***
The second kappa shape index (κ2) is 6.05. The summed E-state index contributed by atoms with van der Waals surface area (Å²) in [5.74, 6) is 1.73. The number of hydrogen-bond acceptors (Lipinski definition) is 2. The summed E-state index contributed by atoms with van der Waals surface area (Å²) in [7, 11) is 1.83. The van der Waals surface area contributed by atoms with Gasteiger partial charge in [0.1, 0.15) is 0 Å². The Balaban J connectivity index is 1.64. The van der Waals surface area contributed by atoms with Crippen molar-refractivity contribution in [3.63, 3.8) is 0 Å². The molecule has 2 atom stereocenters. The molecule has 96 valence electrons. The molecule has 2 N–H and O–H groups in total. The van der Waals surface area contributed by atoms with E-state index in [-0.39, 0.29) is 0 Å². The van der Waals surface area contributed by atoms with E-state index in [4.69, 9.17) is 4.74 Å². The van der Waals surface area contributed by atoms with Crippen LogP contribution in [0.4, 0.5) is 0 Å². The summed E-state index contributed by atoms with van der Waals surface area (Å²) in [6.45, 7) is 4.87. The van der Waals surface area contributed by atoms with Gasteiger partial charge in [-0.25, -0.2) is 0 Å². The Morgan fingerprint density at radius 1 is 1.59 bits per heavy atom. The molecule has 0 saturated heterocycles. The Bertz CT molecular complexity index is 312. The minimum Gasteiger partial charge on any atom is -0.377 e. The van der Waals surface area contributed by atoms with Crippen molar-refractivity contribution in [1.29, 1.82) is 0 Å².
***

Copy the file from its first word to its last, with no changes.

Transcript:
The second kappa shape index (κ2) is 6.05. The summed E-state index contributed by atoms with van der Waals surface area (Å²) in [5.74, 6) is 1.73. The number of hydrogen-bond acceptors (Lipinski definition) is 2. The summed E-state index contributed by atoms with van der Waals surface area (Å²) in [7, 11) is 1.83. The van der Waals surface area contributed by atoms with Gasteiger partial charge in [0.1, 0.15) is 0 Å². The Balaban J connectivity index is 1.64. The van der Waals surface area contributed by atoms with Crippen molar-refractivity contribution in [3.63, 3.8) is 0 Å². The molecule has 2 atom stereocenters. The molecule has 96 valence electrons. The molecule has 2 N–H and O–H groups in total. The van der Waals surface area contributed by atoms with E-state index in [-0.39, 0.29) is 0 Å². The van der Waals surface area contributed by atoms with E-state index in [4.69, 9.17) is 4.74 Å². The van der Waals surface area contributed by atoms with Crippen LogP contribution in [0.4, 0.5) is 0 Å². The summed E-state index contributed by atoms with van der Waals surface area (Å²) in [6.45, 7) is 4.87. The van der Waals surface area contributed by atoms with Gasteiger partial charge in [-0.25, -0.2) is 0 Å². The Morgan fingerprint density at radius 1 is 1.59 bits per heavy atom. The molecule has 0 saturated heterocycles. The Bertz CT molecular complexity index is 312. The minimum Gasteiger partial charge on any atom is -0.377 e. The van der Waals surface area contributed by atoms with Crippen molar-refractivity contribution in [1.29, 1.82) is 0 Å².